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Tribolium Segmentation: What’s Going On In the Posterior Growth Zone? Ayaki Nakamoto 1, S.D. Hester 1, S.J. Constantinou 2, W.G. Blaine 2, A.B. Tewksbury.

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Presentation on theme: "Tribolium Segmentation: What’s Going On In the Posterior Growth Zone? Ayaki Nakamoto 1, S.D. Hester 1, S.J. Constantinou 2, W.G. Blaine 2, A.B. Tewksbury."— Presentation transcript:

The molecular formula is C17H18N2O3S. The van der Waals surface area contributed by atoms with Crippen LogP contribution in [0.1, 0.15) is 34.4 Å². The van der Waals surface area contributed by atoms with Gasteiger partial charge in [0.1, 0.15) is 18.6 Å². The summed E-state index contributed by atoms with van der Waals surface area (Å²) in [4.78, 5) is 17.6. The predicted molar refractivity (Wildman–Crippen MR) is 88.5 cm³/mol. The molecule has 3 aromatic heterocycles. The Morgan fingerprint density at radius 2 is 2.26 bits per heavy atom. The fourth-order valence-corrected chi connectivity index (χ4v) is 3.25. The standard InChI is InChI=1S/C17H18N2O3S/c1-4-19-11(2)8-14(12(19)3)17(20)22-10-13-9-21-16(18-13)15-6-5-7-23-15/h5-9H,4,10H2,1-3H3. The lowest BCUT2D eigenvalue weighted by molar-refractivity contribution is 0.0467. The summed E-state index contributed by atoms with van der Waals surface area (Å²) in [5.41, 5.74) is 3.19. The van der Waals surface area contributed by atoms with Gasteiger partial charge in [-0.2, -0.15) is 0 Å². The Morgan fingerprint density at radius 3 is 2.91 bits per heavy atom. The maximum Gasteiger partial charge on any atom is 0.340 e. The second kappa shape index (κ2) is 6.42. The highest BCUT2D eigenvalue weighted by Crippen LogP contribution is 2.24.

1 Tribolium Segmentation: What’s Going On In the Posterior Growth Zone? Ayaki Nakamoto 1, S.D. Hester 1, S.J. Constantinou 2, W.G. Blaine 2, A.B. Tewksbury 2, M.T. Matei 1, Anjin Singh 1, L.M. Nagy 1, T.A. Williams 2 * 1 Department of Molecular and Cellular Biology, University of Arizona, Tucson, AZ 2 Department of Biology, Trinity College, Hartford, CT The Tribolium segmentation “clock” doesn’t tick at a regular pace Summary Abstract ´ This research is supported by a grant from NSF-BSF to TAW and LMN. Sequential segmentation depends on posterior elongation of the growing embryo. In malacostracan crustaceans, posterior growth originates from posterior stem cells (12). In centipedes, it is known that the posterior growth zone is replenished through migration of cells from outside the growth zone (13). For most arthropod species the behavior of cells in the posterior that gives rise to sequential segmentation is not known, but any number of models shown above (or combinations thereof) are conceivable. Even in the best studied sequentially segmenting arthropod, Tribolium castaneum, how the embryo elongates is not known. While cell division can be detected throughout the germband, no one has established a significant role for cell division in elongation. More recently, high-resolution live imaging has shown a role for cell movements and cell rearrangements in Tribolium elongation (11,14,15), but the relative contributions of cell rearrangement and cell division are not known. Stem cells Posterior Proliferation Specified Pre-pattern Migration Generalized Proliferation Cell rearrangements Elongation can be modeled in the absence of cell division. We injected DMNB caged fluorescein (Invitrogen) and Fluoro Ruby into syncytial stage embryos. The dye was uncaged in small clusters of cells with UV irradiation during the blastoderm stage. Embryos were allowed to develop varying amounts of time, fixed and stained with engrailed, DAPI and anti-fluorescein (to increase the signal from the injected dye) to visualize the resultant clone in later stage embryos. We traced clones of cells marked in the blastoderm – in both wild type and eve knock-down embryos. Posterior clones give rise to more segments and elongate disproportionately compared to anterior clones (Panel A and B). All clones divide 2.4 times on average- regardless of their initial position (Panel C). Labeled ectodermal clones rarely mix with non-labeled cells (Panel E) Instead, cells within a clone maintain cell contact along the length of the clone. Because the pair-rule gene eve is required for cell rearrangements that drive germband elongation in Drosophila (17), we labeled blastoderm clones in embryos injected with dseve RNA in those early blastoderm (Panel F). Clones at 60-80% EL did not differ from controls in amount of cell division (Panel D) but failed to elongate along the AP axis. Overall germband area does not increase significantly – a high degree of posterior proliferation is not needed Posterior blastoderm clones behave differently, and don’t divide more than anterior clones Adding segments all at once or one by one. Segmented animals have been very successful evolutionarily and are found in major clades as phylogenetically distant as vertebrates and arthropods. Developing body segments during embryogenesis has typically been viewed as a regular process, relying on a segmentation clock to pattern budding segments and high levels of mitosis in the posterior to drive axial elongation. Our analysis of the flour beetle, Tribolium, throughout the entire period of segment addition, demonstrates that segmentation is an irregular process. Segments are added at varying rates. Furthermore, much of the rapid segment addition is driven by unexpectedly high rates of cell rearrangement, demonstrated by the differential behavior of marked anterior and posterior blastoderm cells. Although our computer model of the posterior growth zone without any cell division successfully mimics the pulse of rapid segmentation late in germband elongation, pharmacological experiments with inhibitors of cell division suggest that cell division is nonetheless required for both segmentation and elongation. This work was funded by NSF. Segments are made nearly simultaneously in Drosophila melanogaster. But nearly all other arthropods, vertebrates and add their segments sequentially. Sequential segmentation is best studied in vertebrates, where it relies on regulatory interactions between a segmentation clock that oscillates in the posterior growth zone and a posteriorly moving wavefront that stabilizes the readout of the clock, leading to segmentation(1,2,3). The spatial pattern of segmentation derives from a temporal periodic pattern of oscillating gene expression – the “segmentation clock” in the growth zone. The time it takes for a segment formation is species specific (4) – e.g. 30 min in zebrafish, 120 min in mouse, but within an individual the time to from a segment is relatively constant. Support for a segmentation clock in arthropods is growing (5-11), but species specific variation in the time to form a segment are not well characterized. To understand how the Tribolium embryo elongates, we quantified dimensional changes in the developing embryo. The early germband is short and broad, and through a combination of elongation and mesoderm ingression, narrows as segments are added. During this time the length of the germband increase 137% while the area only increase 41% (Fig. 1A). As segments are added, the growth zone – the region behind the last EN stripe – gets smaller (Fig 1B). The length- but not the width- of the most recently added segment stays the same- perhaps indicative of a mechanism to measure the distance from an anterior position or the immediately anterior segment. References We analyzed the rate of segment addition throughout the period of segmentation. We find a striking variability in rates: segments are added in rapid bursts followed by slower rates of addition (Panel A). At 16h AEL segment addition slows until 18h AEL. Then there is a burst of 5-6 segments added over 2h, almost twice as many as during the 12-14h and 14- 16h intervals and five times as many as during the 16- 18h interval (Panel C). The abdominal segments formed during the rapid burst of segmentation are the same segments to which the dramatically elongated posterior clones contribute. Can posterior elongation occur without cell division? We built a computational model using the cell-based Compu- Cell3D Simulation softwarev(16). The initial conditions (Panel 1A,B) matched dimension of the 18hr Tribolium embryo. Cells in the model do not divide. They have both an intrinsic random motility and a position-dependent directional movements based on measurements from live-imaging. Simulations that produce fie additional segments (Fig. 4C) produce elongated germband and reduced growth zones similar to the 20hr Tribolium embryo (Fig. 4D). This simulation supports the notion that posteriorly localized division is not required to form these abdominal segments. The Tribolium segmentation clock ‘ticks’ with a varying rate. Segmentation has phases of variable periodicity during which segments are added at consistently different rates. The growth zone of Tribolium diminishes over time and changes in the overall surface area of the germband do not support a significant role for high rates of proliferation in the posterior growth zone. A cell based computational model of the elongating germband during the rapid segmentation successfully reproduces elongation through cell rearrangement in the absence of cell division. During the rapid phase of posterior segment addition, elongation is driven by higher rates of cell rearrangement. Temporal variation coincides with the switch from forming thoracic to forming abdominal segments. Unlike current steady-state models of sequential segmentation, our results indicate a more complex phenomenon in which cell behaviors are dynamic and variable, corresponding to differences in segmentation rate that give rise to morphologically distinct regions of the embryo. 1.Aulehla, A. & Herrmann, B. G. Segmentation in vertebrates: clock and gradient finally joined. Genes Dev. 18, 2060–2067 (2004); 2.Ozbudak, E. M. & Pourquié, O. The vertebrate segmentation clock: the tip of the iceberg. Curr. Opin. Genet. Dev. 18, 317–323 (2008); 3. Oates, A. C., Morelli, L. G. & Ares, S. Patterning embryos with oscillations: structure, function and dynamics of the vertebrate segmentation clock. Development 139, 625–639 (2012); 4. Gomez, C. et al. Control of segment number in vertebrate embryos. Nature 454, 335–339 (2008); 5.Stollewerk, A., Schoppmeier, M. & Damen, W. G. M. Involvement of Notch and Delta genes in spider segmentation. Nature 423, 863–865 (2003); 6.Chipman, A. D., Arthur, W. & Akam, M. A double segment periodicity underlies segment generation in centipede development. Curr. Biol. 14, 1250–1255 (2004); 7.Pueyo, J. I., Lanfear, R. & Couso, J. P. Ancestral Notch-mediated segmentation revealed in the cockroach Periplaneta americana. Proc. Natl. Acad. Sci. U.S.A. 105, 16614–16619 (2008); 8.McGregor, A. P. et al. Cupiennius salei and Achaearanea tepidariorum: Spider models for investigating evolution and development. Bioessays 30, 487–498 (2008); 9.Chipman, A. D. & Akam, M. The segmentation cascade in the centipede Strigamia maritima: involvement of the Notch pathway and pair-rule gene homologues. Dev. Biol. 319, 160–169 (2008); 10.Chesebro, J. E., Pueyo, J. I. & Couso, J. P. Interplay between a Wnt-dependent organiser and the Notch segmentation clock regulates posterior development in Periplaneta americana. Biol Open 2, 227–237 (2013); 11.Sarrazin, A. F., Peel, A. D. & Averof, M. A segmentation clock with two-segment periodicity in insects. Science 336, 338–341 (2012); 12. Scholtz, G. & Dohle, W. Cell lineage and cell fate in crustacean embryos--a comparative approach. Int. J. Dev. Biol. 40, 211–220 (1996); 13. Chipman, A. D., Arthur, W. & Akam, M. Early development and segment formation in the centipede, Strigamia maritima (Geophilomorpha). Evol. Dev. 6, 78–89 (2004);14. El-Sherif, E., Averof, M. & Brown, S. J. A segmentation clock operating in blastoderm and germband stages of Tribolium development. Development 139, 4341–4346 (2012); 15. Benton, M. A., Akam, M. & Pavlopoulos, A. Cell and tissue dynamics during Tribolium embryogenesis revealed by versatile fluorescence labeling approaches. Development 140, 3210–3220 (2013); 16. Glazier, J. & Graner, F. Simulation of the differential adhesion driven rearrangement of biological cells. Phys Rev E Stat Phys Plasmas Fluids Relat Interdiscip Topics 47, 2128–2154 (1993);17. Irvine, K. D. & Wieschaus, E. Cell intercalation during Drosophila germband extension and its regulation by pair-rule segmentation genes. Development 120, 827–841 (1994).